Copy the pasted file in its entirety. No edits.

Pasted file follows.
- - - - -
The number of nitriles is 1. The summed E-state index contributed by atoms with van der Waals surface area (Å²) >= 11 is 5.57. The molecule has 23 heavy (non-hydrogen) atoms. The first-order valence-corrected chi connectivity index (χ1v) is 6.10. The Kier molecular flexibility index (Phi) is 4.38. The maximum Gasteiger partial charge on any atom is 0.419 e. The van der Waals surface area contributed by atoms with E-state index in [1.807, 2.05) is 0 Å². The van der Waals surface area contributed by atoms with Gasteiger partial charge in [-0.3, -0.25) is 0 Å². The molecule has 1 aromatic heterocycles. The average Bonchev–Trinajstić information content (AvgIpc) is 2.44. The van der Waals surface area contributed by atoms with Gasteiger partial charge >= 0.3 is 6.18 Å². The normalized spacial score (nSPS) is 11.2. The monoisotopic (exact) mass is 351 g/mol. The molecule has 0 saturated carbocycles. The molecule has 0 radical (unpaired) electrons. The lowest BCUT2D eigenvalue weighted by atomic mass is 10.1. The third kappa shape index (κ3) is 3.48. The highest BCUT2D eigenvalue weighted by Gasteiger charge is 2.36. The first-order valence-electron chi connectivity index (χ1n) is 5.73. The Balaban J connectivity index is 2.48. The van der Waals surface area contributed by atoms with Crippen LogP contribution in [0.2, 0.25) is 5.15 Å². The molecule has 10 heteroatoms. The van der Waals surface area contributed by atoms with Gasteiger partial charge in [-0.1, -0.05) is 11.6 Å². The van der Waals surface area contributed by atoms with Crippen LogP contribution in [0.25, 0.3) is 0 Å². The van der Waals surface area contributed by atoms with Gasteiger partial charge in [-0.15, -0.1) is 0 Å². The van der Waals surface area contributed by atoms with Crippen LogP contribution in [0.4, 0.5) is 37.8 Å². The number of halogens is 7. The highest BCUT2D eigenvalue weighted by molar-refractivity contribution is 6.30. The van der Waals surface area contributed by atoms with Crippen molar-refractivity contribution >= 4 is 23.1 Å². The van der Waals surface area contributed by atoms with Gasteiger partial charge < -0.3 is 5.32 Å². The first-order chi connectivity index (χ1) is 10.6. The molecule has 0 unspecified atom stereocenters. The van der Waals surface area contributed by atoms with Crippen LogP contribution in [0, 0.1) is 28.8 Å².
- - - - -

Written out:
The number of nitriles is 1. The summed E-state index contributed by atoms with van der Waals surface area (Å²) >= 11 is 5.57. The molecule has 23 heavy (non-hydrogen) atoms. The first-order valence-corrected chi connectivity index (χ1v) is 6.10. The Kier molecular flexibility index (Phi) is 4.38. The maximum Gasteiger partial charge on any atom is 0.419 e. The van der Waals surface area contributed by atoms with E-state index in [1.807, 2.05) is 0 Å². The van der Waals surface area contributed by atoms with Gasteiger partial charge in [-0.3, -0.25) is 0 Å². The molecule has 1 aromatic heterocycles. The average Bonchev–Trinajstić information content (AvgIpc) is 2.44. The van der Waals surface area contributed by atoms with Gasteiger partial charge >= 0.3 is 6.18 Å². The normalized spacial score (nSPS) is 11.2. The monoisotopic (exact) mass is 351 g/mol. The molecule has 0 saturated carbocycles. The molecule has 0 radical (unpaired) electrons. The lowest BCUT2D eigenvalue weighted by atomic mass is 10.1. The third kappa shape index (κ3) is 3.48. The highest BCUT2D eigenvalue weighted by Gasteiger charge is 2.36. The first-order valence-electron chi connectivity index (χ1n) is 5.73. The Balaban J connectivity index is 2.48. The van der Waals surface area contributed by atoms with Crippen LogP contribution in [0.2, 0.25) is 5.15 Å². The molecule has 10 heteroatoms. The van der Waals surface area contributed by atoms with Gasteiger partial charge in [-0.1, -0.05) is 11.6 Å². The van der Waals surface area contributed by atoms with Crippen LogP contribution in [0.25, 0.3) is 0 Å². The van der Waals surface area contributed by atoms with Gasteiger partial charge in [-0.15, -0.1) is 0 Å². The van der Waals surface area contributed by atoms with Crippen LogP contribution in [0.4, 0.5) is 37.8 Å². The number of halogens is 7. The highest BCUT2D eigenvalue weighted by molar-refractivity contribution is 6.30. The van der Waals surface area contributed by atoms with Crippen molar-refractivity contribution >= 4 is 23.1 Å². The van der Waals surface area contributed by atoms with Gasteiger partial charge < -0.3 is 5.32 Å². The first-order chi connectivity index (χ1) is 10.6. The molecule has 0 unspecified atom stereocenters. The van der Waals surface area contributed by atoms with Crippen LogP contribution in [0, 0.1) is 28.8 Å².